If you’ve woken up in the middle of the night drenched in sweat, it can be a bit scary.
You could be experiencing night sweats, which are usually associated with menopause.
But medical experts say the condition can be caused by other issues or situations as well.
To find out more, doctors weighed in during interviews with Fox News Digital to share insights into the hot topic of night sweats — and what to do about it.
What are night sweats?
Excessive sweating during sleep, or night sweats, occurs when there is a dysregulation of the body's natural reaction to excess heat, said Jesus Lizarzaburu, M.D., a family physician with TPMG Grafton Family Medicine in Yorktown, Virginia.
"Symptoms include drenching sweats that may soak your bedding and sleepwear, unrelated to an overheated environment," Lizarzaburu told Fox News Digital.
What issues can cause night sweats?
Night sweats may be triggered by a number of factors.
Hormonal changes. The most common cause of night sweats is hormonal changes, such as menopause in women, said Dr. Lizarzaburu.
He said this is not limited to females, however.
To a much lesser extent, low testosterone in men may cause night sweats, too.
Medications. Certain medications such as antidepressants, drugs used to treat diabetes (hypoglycemics), hormone-blocking drugs used to treat certain cancers and certain psychiatric drugs may be at the root of night sweats, Lizarzaburu also noted.
Hormone disorders. Conditions including hyperthyroidism or an overactive thyroid gland can cause night sweats, he explained.
Infections. Infections such as tuberculosis, HIV/AIDS, endocarditis (inflammation of the heart valves), osteomyelitis (inflammation within the bones) and even abscesses can cause night sweats, said Lizarzaburu.
"However, I would like to point out that with infections, other symptoms such as fever or localized swelling would be present," he clarified.
How can night sweats be treated?
Treatment for night sweats really depends on the cause, noted Mike Sevilla, M.D., a family physician with Family Practice Center of Salem in Salem, Ohio.
He said treatment can include lifestyle modifications like avoiding night sweat triggers, sleeping in a cooler room and wearing more breathable clothing.
"I generally start with these initial steps," Sevilla said.
"There are possible medication options," he said. "However, I encourage people to check in with their family physician because there could be medical testing involved to rule out possible medical causes for the night sweats."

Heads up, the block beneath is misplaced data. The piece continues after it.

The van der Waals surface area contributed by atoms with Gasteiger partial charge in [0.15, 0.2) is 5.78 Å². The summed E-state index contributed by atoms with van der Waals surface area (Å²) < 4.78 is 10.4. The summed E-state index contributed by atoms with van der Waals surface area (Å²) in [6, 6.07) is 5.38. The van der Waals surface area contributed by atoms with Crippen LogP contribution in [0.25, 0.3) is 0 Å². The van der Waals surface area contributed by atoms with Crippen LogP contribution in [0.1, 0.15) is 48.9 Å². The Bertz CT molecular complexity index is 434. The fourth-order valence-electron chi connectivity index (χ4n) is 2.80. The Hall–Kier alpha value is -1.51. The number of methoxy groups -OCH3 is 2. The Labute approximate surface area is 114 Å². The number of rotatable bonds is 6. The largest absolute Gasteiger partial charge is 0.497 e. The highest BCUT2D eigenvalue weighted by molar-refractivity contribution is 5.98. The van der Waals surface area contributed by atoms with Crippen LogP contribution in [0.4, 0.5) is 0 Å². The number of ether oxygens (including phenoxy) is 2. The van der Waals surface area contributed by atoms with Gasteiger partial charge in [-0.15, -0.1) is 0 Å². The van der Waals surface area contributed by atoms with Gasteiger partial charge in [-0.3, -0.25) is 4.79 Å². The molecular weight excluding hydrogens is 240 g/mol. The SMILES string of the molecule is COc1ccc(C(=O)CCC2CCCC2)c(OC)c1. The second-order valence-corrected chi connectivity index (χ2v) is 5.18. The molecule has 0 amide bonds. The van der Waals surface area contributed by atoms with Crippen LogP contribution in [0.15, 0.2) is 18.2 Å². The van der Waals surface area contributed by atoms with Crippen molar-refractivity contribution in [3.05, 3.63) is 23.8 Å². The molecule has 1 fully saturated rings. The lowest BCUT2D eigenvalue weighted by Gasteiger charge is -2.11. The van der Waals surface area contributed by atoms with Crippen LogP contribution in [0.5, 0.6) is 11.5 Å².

There are a host of lifestyle modifications and non-medication options to treat night sweats, he also indicated.
Here are some examples.
Watch food and drink triggers. "Avoid potential night sweat triggers before bedtime like alcohol, caffeine, nicotine, spicy foods and others," Sevilla said.
Time your workouts. Increase exercise during your waking hours and not right before bedtime, he noted.
Stay hydrated. He suggests sipping cool water before bedtime.
Wind down before bed. "Consider relaxation techniques like meditation or controlled breathing exercises," he said.
Create a favorable sleeping environment. Sleep in a cooler room and consider using a bedroom fan, said Sevilla.
Upgrade your bed dressings. Consider investing in a cooling pillow, cooling sheets or cooling mattress.
Wear breathable clothing. Wear loose-fitting, lightweight pajamas and dress in layers to name it easy to make adjustments during sleeping hours, he said.
Monitor your medications. Sevilla cautioned that some OTC vitamins and OTC supplements may cause night sweats and/or interfere with prescription medications.
Maintain a healthy weight. Staying active and being mindful of your diet may play a role in reducing the condition.
When is seeing a doctor warranted?
Seek medical care whenever your quality of life is affected, said Lizarzaburu of TPMG Grafton Family Medicine.
"If you are unable to have a full night of sleep because of night sweats, eventually this disruption will affect your quality of life," he noted.
Aside from the effects on quality of life and sleep, patients should be concerned the most seriously when they are present along with lymph node swelling, fever and unexplained weight loss, as these can be symptoms of lymphoma, Lizarzaburu told Fox News Digital.
A doctor or medical professional can help you diagnose the cause of your night sweats.
"For example, if menopause is the cause, one can start with supplements and escalate to hormone replacement," said Lizarzaburu.
"If [it's about] low testosterone in men, testosterone replacement can help."
He added, "If hyperthyroidism (overactive thyroid) is the cause, medication can be prescribed to counter that."
And, if medication is causing the night sweats, a prescriber can "re-evaluate the condition to look for alternative medication or to adjust the doses," he said.
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